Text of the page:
[LRflex] Re: IMG jordan...

  • From: Ted Grant <tedgrant@xxxxxxx>
  • To: leicareflex@xxxxxxxxxxxxx
  • Date: Thu, 07 Feb 2008 12:29:30 -0800

Philippe said:

>> For instance, when dealing with an advert, a newspaper or a book; words
may/must/should echo photographs, and vice versa, re-inforcing each other.
But they can also sort of clash and create a gap where the viewer/reader is
"required" to think. <<<


That's an obvious assumption, if? The photograph might be used in that
fashion. In the case of my medical career as a photojournalist if and when a
situation arises where a non-medical client requests to use a particular
photograph, certainly in a good cause for the medical profession. I contact
the doctor and ask for a "situation release" to use it. In that case we're

Otherwise all the photographs in my medical books have absolutely no
explanation of what's happening in the scene because each image is about as
strong an image as one would wish. ERGO: no explanation necessary to
increase impact.

However what "This is Our Work" & "Doctor's Work "have with each photo is a
quotations from Sir William Osler's writings more than a100 years ago. 

What these quotations do is, illustrate what he wrote then as an observation
still apply to modern day medicine. Without explaining what the doctors and
nurses are physically doing in the photograph. In the third book "Women in
Medicine. A Celebration of their Work" which Sandy Carter and I produced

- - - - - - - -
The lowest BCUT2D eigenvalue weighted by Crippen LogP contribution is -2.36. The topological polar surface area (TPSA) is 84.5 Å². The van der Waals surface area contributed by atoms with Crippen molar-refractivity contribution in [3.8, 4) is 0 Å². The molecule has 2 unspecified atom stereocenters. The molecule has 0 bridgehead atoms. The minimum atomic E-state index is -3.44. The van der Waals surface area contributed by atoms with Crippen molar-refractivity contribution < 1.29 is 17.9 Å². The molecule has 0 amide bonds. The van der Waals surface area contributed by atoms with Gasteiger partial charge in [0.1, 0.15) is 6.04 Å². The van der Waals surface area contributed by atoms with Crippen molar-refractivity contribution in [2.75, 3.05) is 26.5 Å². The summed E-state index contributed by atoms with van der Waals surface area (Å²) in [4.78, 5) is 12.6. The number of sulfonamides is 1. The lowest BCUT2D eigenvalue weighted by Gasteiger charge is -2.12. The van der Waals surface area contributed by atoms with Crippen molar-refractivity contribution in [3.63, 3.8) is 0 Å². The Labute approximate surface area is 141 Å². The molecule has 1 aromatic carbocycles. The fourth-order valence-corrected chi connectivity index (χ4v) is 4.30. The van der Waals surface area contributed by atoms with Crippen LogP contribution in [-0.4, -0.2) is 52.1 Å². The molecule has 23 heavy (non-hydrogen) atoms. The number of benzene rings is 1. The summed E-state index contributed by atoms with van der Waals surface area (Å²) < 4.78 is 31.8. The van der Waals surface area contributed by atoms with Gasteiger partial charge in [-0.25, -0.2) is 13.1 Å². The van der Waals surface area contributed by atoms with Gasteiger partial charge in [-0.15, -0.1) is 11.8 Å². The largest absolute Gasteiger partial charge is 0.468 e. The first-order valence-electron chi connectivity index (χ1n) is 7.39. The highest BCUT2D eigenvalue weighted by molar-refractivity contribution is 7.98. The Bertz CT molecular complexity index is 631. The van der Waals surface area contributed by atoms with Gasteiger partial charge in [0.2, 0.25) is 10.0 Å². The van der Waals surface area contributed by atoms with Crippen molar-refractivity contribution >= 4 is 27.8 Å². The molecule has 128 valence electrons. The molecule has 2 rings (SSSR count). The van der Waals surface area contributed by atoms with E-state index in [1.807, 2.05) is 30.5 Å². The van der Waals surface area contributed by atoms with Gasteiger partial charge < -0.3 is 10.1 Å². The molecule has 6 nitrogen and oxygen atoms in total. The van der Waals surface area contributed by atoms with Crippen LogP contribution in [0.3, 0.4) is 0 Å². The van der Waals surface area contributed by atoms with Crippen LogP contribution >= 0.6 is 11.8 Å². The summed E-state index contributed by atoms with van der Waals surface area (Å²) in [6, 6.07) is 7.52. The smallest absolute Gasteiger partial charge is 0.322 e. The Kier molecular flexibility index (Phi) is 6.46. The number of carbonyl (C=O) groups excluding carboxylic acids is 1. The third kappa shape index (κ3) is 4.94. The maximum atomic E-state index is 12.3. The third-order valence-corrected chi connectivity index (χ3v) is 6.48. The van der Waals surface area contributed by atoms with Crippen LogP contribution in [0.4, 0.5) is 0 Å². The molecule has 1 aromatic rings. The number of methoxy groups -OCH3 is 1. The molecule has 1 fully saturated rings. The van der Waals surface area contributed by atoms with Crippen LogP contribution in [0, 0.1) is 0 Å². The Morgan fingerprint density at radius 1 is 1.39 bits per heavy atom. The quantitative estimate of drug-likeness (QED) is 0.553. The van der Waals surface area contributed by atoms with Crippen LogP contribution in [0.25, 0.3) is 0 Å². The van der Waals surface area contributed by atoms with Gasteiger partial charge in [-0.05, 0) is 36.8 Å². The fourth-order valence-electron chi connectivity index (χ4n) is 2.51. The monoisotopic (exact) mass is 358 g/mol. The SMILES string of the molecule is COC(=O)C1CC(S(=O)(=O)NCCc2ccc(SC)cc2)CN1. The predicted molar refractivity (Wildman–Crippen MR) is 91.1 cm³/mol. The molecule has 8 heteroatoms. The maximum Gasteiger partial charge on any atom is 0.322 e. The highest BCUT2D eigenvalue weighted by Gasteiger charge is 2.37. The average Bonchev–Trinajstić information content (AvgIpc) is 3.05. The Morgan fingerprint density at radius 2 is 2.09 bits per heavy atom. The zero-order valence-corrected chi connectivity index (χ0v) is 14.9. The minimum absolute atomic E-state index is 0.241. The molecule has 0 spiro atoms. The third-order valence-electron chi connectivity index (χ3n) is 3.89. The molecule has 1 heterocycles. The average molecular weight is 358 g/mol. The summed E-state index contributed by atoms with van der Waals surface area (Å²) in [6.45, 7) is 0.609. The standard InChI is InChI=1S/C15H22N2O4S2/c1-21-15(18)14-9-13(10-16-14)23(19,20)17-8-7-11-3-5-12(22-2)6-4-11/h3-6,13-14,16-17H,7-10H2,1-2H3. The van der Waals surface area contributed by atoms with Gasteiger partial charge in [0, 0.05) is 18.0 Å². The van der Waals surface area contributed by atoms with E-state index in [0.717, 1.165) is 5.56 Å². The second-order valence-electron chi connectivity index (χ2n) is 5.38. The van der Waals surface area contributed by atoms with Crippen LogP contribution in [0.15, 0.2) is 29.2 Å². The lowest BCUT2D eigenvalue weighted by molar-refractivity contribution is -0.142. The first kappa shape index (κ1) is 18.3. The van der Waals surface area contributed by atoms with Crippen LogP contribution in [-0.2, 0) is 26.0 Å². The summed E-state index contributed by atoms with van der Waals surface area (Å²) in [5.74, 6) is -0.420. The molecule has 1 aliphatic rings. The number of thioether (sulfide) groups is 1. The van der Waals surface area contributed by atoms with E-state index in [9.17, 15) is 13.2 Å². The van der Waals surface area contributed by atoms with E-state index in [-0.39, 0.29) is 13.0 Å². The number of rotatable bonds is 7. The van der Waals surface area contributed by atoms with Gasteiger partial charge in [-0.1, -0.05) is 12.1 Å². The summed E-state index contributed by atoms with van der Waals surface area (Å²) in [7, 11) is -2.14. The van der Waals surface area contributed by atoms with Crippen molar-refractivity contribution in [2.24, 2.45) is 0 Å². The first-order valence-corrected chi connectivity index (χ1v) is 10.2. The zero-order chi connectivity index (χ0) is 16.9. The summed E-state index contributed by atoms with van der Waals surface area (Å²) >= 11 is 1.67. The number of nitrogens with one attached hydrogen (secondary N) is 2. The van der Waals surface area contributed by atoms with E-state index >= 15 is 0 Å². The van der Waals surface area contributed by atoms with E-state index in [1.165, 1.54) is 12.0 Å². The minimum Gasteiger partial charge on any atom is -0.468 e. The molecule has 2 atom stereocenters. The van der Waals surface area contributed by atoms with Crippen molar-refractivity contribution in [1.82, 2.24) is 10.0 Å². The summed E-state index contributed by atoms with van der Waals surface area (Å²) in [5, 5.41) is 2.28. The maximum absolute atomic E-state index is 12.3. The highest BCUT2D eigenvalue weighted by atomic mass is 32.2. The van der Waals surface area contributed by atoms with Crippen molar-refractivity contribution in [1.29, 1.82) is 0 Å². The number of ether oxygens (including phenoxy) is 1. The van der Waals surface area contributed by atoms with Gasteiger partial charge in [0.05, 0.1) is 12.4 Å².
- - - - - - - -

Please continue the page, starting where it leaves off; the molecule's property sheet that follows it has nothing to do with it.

shooting in the USA & Canada is similar. But not a quotation for each
picture as the photos are perfect stand alone images with absolutely no
words required. Simply because the photographs do not require words to
enhance the feelings produced when looking at the pictures.

Many members of the LUG and other Leica related lists have copies of these

It's exactly the same with Steve Barbour's "Kids in Hospital" series! The
impact of each photo doesn't need a word of explanation because they grab
you by the heart and gut as stand alone pictures illustrating the wonderful
resilience of children, that adults do not give them credit for to fight the
good fight for recovery and survival.

If you were a medical student and wanted to know what operation was being
performed or technical info that's a completely different thing. 

But our photography isn't for that, although many of my photos are used by
teaching physicians illustrating certain points.

Hopefully by now you understand why we do not use any description with our
pictures as we're not producing teaching or advertising material. When I've
been assigned to shoot certain "advertising situations" we always use
"Actors or models" as patients. 

Have I explained myself clearly? Not likely.


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